How to Read an Order Book & Why Does It Matter?

By Samuel Becker · March 03, 2022 · 5 minute read

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How to Read an Order Book & Why Does It Matter?

The term “order book” has to do with buying and selling securities, including stocks and cryptocurrencies. Essentially, they track the buy and sell orders of a given security.

Knowing what an order book is can help you develop an understanding of how cryptocurrency works — or at least the crypto markets. In this article, we’ll answer many common questions about order books, including: What is an order book? How do you read an order book? What does it have to do with buying and selling stocks or crypto?

What is an Order Book?

An order book is a list of buy and sell orders for a specific financial asset, organized by price level. It’s a constantly updating (real-time) tool that allows you to see the existing orders for a particular security, like a cryptocurrency.

An order book allows traders and investors to get a live look at the supply and demand of the asset in question. As such, an order book is a tool that brings a new degree of transparency to the financial markets.

How Does an Order Book Work?

An order book is sort of like a ledger — it keeps track of securities (or cryptocurrency) being bought or sold at given prices. In that respect, it may not be too difficult to envision how a major stock exchange, like the New York Stock Exchange or Nasdaq, might use one.

The order book functions as a dynamic queue with a focus on a single security, be it a stock, cryptocurrency, or commodity. Orders to buy come in and are subsequently displayed, along with orders to sell, and the trading data is arranged by price point.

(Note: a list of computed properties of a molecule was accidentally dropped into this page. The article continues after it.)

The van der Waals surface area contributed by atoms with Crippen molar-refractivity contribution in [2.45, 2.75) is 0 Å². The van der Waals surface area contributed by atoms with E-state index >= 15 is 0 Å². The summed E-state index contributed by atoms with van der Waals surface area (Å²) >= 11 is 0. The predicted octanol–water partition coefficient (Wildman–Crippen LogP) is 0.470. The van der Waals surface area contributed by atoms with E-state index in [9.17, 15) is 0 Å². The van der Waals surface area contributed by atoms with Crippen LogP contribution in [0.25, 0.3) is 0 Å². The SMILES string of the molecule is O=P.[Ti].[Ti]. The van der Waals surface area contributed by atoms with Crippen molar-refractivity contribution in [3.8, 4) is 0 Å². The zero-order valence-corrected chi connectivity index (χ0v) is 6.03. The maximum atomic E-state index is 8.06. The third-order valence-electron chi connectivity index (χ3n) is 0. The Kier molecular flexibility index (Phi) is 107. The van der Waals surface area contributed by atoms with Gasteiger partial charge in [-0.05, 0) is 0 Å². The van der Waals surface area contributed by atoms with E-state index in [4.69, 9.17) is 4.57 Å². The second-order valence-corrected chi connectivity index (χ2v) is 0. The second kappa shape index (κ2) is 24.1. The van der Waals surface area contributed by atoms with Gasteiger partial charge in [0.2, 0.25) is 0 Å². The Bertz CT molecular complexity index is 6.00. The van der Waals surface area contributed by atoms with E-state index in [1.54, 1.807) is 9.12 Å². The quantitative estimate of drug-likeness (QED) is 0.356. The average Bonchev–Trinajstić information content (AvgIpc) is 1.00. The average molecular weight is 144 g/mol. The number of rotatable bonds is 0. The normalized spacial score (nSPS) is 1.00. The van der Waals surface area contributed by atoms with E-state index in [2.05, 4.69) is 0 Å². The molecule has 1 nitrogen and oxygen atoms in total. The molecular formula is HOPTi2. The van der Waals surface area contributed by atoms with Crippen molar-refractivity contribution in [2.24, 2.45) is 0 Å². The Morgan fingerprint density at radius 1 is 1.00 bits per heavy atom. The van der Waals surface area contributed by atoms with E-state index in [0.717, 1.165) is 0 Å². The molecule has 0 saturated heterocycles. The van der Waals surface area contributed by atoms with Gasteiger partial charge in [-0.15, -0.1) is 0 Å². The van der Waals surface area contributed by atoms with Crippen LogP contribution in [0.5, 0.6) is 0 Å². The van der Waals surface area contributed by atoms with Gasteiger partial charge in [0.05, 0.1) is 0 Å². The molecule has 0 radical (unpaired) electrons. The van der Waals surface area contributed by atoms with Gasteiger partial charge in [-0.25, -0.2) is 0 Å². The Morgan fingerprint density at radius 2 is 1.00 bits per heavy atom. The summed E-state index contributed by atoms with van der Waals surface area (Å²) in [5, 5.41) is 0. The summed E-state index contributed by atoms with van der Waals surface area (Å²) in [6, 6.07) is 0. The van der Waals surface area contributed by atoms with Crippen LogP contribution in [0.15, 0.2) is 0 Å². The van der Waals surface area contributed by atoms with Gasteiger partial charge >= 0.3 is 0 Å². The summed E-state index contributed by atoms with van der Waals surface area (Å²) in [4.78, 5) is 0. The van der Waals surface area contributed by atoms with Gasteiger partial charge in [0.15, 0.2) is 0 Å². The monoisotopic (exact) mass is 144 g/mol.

For traders and investors, the order book is basically just a list of those orders from which they may be able to dig up some market insights. Even on a decentralized exchange, where investors can trade different types of crypto, order books can help provide more detail into real-time buying and selling.

Example of an Order Book

An order book is a visual medium for displaying information, so you may need to use your imagination a bit as we run through the following example.

Let’s say we’re looking at the order book for Ripple (XRP). During the trading day, orders to buy and sell XRP are being executed constantly — several per minute. An order book helps display all of the information in a way to make it easy to digest.

The order book for XRP would show all of the orders to buy and sell, at given prices and times, in a chart-like display. With that visual, you could potentially see any imbalances — perhaps there are many more sell orders than there are buy orders — that could provide a little insight into the future price movement of XRP.

Components of an Order Book

An order book comprises several components, or pieces of information. Generally, an order book will display buy and sell orders, along with order history. But they can include more extensive data, too, such as the bid and ask prices. Here are some common components of an order book:

Buyer’s Side

As we’ve discussed, an order book displays information about buy and sell orders for a given asset. A part of that is the buyer’s side of the equation — or, who (or what) is buying the asset in question. The buyers are very important in this respect, since they represent the current or real-time demand for an asset.

If there aren’t many buyers for the asset (and there are a lot of sellers), for instance, you might ascertain that demand for the asset is down, and decide how to adjust your own strategy accordingly.

Seller’s Side

The yin to the buyer’s side’s yang is the seller’s side — the inverse to who’s buying an asset is who’s selling it. That information is likewise displayed in an order book, along with when their sell orders were passed along. This can be critical information for investors, as they can see the investors that are selling, and how many of them are deciding to do so at any given time.